Top 5 Web Analytics Tools
It can be a difficult task to monitor your marketing budget and see exactly where your money is going. Knowing whether or not a marketing campaign is successful is vital to the growth and development of your brand’s image and presence.
What are Web Analytics?
Web analytics refers to the collection, analysis and reporting of data obtained from the web for the purpose of understanding web usage and optimizing your approach accordingly. In other words, it is data collected about:
- Who is visiting your website
- How they got there
- What pages they’re looking at.
- How long they’re staying on your pages/website
- Which pages did they exit your website on
However, this information won’t help you unless you do something about it. The difference between good and bad marketing all comes down to the INSIGHTS gained from this information and the strategy developed in response. Utilizing this information to change, edit, and adjust your marketing strategy is what web analytics is all about.
But first, you’re going to need some tools to collect and organise this data for you. We’ve compiled a list of our top 5 recommended web analytics tools.
“scientia potentia est” or “Knowledge is power.”
This is a phrase typically attributed to Sir Francis Bacon. It is phrase we’ve all heard many times before and agree with almost undoubtedly. However, this phrase is only true because of our ability to use our knowledge to solve problems.
This is exactly what web analytics provides: Knowledge. You have the power! But you need to use the knowledge it provides to gain your power.
Definitions of common metric terms
Pageviews: A simple, but valuable metric to help determine which pages on your website are getting the most traffic, and why. With added details about the source of your traffic, you can target your campaigns more accurately to get better results per moneys spent.
Bounce Rate: This statistic is either your best friend or worst enemy. Relevant at certain times or not at all. A few questions that can be asked to gain insights from this statistic are:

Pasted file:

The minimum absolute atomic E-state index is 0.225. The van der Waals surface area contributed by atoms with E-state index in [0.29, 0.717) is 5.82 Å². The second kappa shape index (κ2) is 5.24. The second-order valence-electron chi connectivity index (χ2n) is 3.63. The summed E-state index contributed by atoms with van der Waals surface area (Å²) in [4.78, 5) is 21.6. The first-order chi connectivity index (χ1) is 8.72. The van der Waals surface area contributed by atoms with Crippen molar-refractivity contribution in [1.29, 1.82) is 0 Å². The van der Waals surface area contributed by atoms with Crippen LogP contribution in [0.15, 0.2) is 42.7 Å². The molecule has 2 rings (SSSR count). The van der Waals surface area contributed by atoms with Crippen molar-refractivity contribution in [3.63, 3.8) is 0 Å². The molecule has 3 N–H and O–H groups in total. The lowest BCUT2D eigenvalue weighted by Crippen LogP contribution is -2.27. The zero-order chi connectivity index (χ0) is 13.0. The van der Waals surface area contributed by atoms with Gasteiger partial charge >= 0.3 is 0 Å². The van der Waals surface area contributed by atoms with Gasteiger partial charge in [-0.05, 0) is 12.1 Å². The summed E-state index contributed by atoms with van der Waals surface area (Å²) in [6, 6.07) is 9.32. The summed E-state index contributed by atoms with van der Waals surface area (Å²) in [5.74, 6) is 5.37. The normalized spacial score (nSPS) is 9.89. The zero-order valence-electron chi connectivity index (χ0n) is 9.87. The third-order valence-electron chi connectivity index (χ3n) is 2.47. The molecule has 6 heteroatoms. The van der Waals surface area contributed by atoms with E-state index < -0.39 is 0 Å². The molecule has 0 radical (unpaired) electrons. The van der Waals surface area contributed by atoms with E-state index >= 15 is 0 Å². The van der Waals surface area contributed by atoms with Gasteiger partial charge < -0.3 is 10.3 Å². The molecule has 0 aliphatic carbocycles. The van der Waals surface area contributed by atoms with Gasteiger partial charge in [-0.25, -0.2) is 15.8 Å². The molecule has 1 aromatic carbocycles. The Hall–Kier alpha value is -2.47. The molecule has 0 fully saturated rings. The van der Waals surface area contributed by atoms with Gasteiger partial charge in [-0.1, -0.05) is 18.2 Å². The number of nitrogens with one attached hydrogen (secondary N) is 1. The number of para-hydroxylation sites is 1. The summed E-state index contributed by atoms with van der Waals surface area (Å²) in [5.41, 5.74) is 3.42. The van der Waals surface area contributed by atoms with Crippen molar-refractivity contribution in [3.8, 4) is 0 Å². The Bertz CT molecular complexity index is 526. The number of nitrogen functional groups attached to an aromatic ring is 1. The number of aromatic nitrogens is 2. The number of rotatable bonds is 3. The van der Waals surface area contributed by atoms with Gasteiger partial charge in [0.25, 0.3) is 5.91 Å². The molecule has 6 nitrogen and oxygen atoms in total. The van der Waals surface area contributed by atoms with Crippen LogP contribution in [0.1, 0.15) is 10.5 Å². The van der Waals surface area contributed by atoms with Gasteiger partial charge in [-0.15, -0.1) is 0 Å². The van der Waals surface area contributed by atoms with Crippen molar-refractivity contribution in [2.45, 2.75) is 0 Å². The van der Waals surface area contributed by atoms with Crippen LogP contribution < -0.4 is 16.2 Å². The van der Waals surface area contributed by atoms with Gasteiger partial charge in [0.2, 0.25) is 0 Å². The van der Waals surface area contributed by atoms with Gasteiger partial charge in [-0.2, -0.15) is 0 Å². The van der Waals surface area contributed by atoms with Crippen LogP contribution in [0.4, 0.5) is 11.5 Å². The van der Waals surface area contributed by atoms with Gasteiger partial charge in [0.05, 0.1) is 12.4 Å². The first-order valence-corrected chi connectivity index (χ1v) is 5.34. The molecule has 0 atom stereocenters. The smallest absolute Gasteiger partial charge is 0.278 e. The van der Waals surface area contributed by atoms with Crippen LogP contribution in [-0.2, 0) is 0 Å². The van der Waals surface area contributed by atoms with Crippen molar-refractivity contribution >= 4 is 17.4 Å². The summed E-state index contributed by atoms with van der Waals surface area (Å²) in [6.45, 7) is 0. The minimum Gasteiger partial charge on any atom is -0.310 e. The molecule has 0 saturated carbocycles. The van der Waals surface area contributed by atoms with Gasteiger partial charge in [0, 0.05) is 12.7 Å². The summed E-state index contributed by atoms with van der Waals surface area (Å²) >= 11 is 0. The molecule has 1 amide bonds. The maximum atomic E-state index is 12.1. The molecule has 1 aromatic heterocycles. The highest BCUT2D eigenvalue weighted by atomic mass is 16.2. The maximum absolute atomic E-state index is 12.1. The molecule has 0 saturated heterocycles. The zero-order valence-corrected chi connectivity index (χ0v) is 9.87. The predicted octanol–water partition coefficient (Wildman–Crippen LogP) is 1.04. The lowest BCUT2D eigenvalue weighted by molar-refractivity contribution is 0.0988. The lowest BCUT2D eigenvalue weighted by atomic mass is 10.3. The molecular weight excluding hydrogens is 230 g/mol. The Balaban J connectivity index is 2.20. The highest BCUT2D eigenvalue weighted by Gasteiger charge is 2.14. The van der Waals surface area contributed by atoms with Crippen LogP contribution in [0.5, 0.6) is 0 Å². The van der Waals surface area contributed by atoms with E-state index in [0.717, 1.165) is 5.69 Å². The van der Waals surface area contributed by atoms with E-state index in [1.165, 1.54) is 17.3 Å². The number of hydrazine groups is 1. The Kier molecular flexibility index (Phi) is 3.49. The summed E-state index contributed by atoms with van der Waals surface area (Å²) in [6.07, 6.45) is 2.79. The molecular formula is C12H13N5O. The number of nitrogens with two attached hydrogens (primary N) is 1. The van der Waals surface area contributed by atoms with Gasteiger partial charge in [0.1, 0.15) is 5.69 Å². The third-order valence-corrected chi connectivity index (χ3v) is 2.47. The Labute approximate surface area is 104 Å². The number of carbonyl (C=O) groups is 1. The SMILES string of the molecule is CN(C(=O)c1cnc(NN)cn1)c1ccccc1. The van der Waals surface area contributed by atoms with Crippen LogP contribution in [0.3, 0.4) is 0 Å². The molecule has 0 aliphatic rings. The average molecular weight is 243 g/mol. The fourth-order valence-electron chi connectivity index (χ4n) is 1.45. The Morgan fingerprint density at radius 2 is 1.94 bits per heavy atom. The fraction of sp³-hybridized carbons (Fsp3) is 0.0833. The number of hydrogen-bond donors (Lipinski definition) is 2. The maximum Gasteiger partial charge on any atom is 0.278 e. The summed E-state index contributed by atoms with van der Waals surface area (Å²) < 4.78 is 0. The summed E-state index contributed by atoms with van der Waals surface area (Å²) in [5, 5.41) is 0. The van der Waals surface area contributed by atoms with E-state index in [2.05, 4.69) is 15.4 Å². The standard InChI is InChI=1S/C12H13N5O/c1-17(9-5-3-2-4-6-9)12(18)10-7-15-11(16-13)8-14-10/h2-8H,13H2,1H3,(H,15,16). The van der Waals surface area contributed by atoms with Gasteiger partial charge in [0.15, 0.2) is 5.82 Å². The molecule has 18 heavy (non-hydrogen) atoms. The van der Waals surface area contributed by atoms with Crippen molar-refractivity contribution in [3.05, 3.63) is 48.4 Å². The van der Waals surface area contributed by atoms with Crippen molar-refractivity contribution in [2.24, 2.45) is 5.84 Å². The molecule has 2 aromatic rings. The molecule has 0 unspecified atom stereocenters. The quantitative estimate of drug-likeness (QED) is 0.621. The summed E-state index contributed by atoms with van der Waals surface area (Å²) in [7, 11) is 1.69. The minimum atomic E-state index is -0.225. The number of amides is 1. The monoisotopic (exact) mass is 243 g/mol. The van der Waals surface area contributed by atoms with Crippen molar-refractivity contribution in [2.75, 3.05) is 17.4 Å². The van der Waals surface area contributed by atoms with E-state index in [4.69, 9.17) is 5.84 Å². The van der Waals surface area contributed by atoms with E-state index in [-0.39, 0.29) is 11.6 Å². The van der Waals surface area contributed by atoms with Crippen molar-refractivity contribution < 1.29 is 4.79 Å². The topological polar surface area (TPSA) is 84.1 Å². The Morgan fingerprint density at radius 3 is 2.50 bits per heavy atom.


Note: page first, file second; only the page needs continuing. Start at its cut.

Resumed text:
- Did I target my campaign to the right audience?
- Is the page they landed on optimized for the viewers its attracting?
- Do I have too little or too much call-to-action on this page?
- What caused the sudden increase in traffic from an (un)interested audience?
Pages/Session: Identifying how many pages are seen on average by your users (while using page specific data) can help you determine whether you need to add more pages, adjust your content or modify your navigation.
Audience Reports: By identifying how many new users are coming in and how many old users are returning. You can adjust your website to your goals. If you need more users, consider a new targeted marketing campaign. If you want to retain old users, consider reward and loyalty promotions for your existing users. This metric will help identify the success of a new campaign or how well your marketing is targeted.
Sessions: Knowing exactly how much traffic is going through your website is important when considering adjustments, edits or possible downtime impact.
Which Web Analytics Metric is the Most Important?
Simple – all of them. Each of these metrics tell you a different part of the same story, but they are intended to work together so you can create a detailed understanding of your ‘story’.
How Do I Make the Most Out of My Web Analytics data?
Making the most out of your analytical data requires integration of each metric to solve a specific problem or to generate the desired results. It’s important to ask the right questions.
For example, let’s say you wanted to create a social media ad campaign. You would start by creating a few ideas/drafts and select 2-4 of your best ones and launch them in as controlled of an environment as you can (there are many external factors that can play a role in the success of your campaign, but the goal is to try and keep as many aspects of release and target audience the same.) You would compare the data of the two campaigns and make deductions, followed by edits/changes, which would lead to a higher rate of success for future posts once you have your ‘formula’ that applies to your target market.
The beginning’s the hardest part, but once you know what works for you and your brand it becomes almost like muscle memory.
Have any valuable insights you want to share? Comment below with some suggestions and useful tips for our readers.